10 Mistakes People Make When Guest Posting

Guest blogging can be an excellent way to build your business. It gets you and your work in front of people who may never have otherwise  heard of you, and helps you build authority in your niche.

However, when guest blogging is done wrong, it can be completely ineffective, and even harmful to your brand. This post will look at 10 common mistakes to avoid when engaging in guest posting for your business.

1. Writing about your business.

If you’re lucky enough to get a guest posting opportunity on a great site, don’t blow it by writing a blog post about your business or products.

Most likely, the blog owner won’t even accept your post in the first place. They know their readers don’t want to read an ad or promotional post, and probably won’t be thrilled that you tried to use their platform for your own purpose.

Even if your post does make it onto the blog, your promotional post is unlikely to get many views, shares or links – the very reasons you’re engaging in guest blogging in the first place.

2. Not linking back to your website.

While SEO shouldn’t be the main purpose of your guest blogging efforts, including a link back to your site is still vital. Without a link, readers will have no way to find you or to read more of your content.

Keep in mind that sites may or may not allow links within the body of your post. However, the vast majority of sites who are curating content will at least let you include a link in your author bio. This bio (and link) will be the key to generating referral traffic and leads.

If you’re allowed to include links within your content, use that opportunity to provide additional valuable resources to your readers that relate to your topic. While you’ll definitely want to link to other, outside sources for your article, including a couple of links to your own (relevant) content is usually just fine.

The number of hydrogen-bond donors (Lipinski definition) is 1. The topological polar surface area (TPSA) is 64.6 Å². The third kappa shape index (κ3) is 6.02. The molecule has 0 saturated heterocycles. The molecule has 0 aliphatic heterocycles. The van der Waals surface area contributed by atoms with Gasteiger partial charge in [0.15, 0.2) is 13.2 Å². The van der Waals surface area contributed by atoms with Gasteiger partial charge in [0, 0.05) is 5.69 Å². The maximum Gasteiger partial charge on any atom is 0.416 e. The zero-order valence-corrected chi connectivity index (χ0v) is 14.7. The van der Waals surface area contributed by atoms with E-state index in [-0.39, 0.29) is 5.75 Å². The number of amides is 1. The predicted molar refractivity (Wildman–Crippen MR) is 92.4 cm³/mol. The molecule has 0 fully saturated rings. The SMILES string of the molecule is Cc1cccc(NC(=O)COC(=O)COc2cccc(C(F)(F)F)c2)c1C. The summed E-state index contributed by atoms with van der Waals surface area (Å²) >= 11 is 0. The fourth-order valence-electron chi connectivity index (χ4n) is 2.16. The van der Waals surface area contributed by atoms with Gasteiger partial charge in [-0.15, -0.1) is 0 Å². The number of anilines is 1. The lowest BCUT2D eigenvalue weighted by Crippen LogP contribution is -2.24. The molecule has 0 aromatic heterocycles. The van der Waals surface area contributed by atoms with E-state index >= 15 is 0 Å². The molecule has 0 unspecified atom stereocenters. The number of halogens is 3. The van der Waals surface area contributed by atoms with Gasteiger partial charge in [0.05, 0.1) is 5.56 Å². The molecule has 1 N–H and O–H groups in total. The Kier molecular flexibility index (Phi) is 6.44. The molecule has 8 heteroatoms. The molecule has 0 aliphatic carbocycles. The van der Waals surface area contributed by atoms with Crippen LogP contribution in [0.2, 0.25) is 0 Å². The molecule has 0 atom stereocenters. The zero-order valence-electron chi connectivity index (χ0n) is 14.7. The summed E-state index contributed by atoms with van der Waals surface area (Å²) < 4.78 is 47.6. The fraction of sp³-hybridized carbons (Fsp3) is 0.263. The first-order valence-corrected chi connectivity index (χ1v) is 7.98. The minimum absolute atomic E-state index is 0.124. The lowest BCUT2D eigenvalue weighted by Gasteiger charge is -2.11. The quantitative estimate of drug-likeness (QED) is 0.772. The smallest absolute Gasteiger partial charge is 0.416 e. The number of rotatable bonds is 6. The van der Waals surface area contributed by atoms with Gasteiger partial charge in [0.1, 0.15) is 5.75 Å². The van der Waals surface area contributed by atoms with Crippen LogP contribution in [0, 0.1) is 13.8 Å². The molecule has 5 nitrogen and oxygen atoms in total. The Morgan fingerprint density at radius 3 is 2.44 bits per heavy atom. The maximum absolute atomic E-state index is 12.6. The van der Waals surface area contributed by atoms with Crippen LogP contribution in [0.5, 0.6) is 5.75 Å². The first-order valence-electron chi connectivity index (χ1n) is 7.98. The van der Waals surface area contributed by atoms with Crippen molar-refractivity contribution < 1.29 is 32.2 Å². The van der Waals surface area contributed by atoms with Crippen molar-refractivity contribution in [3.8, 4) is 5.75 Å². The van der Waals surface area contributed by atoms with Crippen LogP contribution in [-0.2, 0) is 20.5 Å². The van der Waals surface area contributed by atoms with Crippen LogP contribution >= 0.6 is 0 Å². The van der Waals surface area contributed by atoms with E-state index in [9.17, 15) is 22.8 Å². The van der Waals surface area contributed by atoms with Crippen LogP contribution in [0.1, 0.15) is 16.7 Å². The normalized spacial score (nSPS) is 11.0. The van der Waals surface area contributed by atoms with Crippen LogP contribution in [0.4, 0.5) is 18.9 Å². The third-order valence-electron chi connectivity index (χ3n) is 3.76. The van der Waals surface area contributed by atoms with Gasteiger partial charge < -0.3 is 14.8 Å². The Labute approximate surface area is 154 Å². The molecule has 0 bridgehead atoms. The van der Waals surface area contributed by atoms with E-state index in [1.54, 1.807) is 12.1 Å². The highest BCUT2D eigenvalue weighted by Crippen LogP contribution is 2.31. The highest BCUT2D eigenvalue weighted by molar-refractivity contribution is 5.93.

3. Not including an enticing offer.

If the primary goal of your guest blogging is brand recognition, including an offer in your author bio isn’t absolutely necessary. In fact, in my own bio, I rarely share anything except a brief introduction to myself and my business, and a link back to my homepage.

However, if you’re looking to generate leads through your guest post, I’d strongly encourage you to include a free offer in your bio. This could be a free ebook, guide or other downloadable resource, and should ideally relate directly to the topic of your guest post (e.g., offering a free ebook on how to get clients when posting on a business-related site).

4. Writing for a site that won’t send targeted traffic.

The appeal of writing for a popular, high-traffic site is undeniable. Many business owners work on the assumption that all traffic is equal, and that a site with tons of visitors is better than a smaller site with less traffic.

However, it’s also important to consider the quality and relevance of that traffic. A small, niche site with a loyal and responsive audience is often better than a larger site that covers a wide variety of unrelated topics. These niche visitors will be more likely to engage with you one-on-one, and to be interested in your offer (see # 3 above).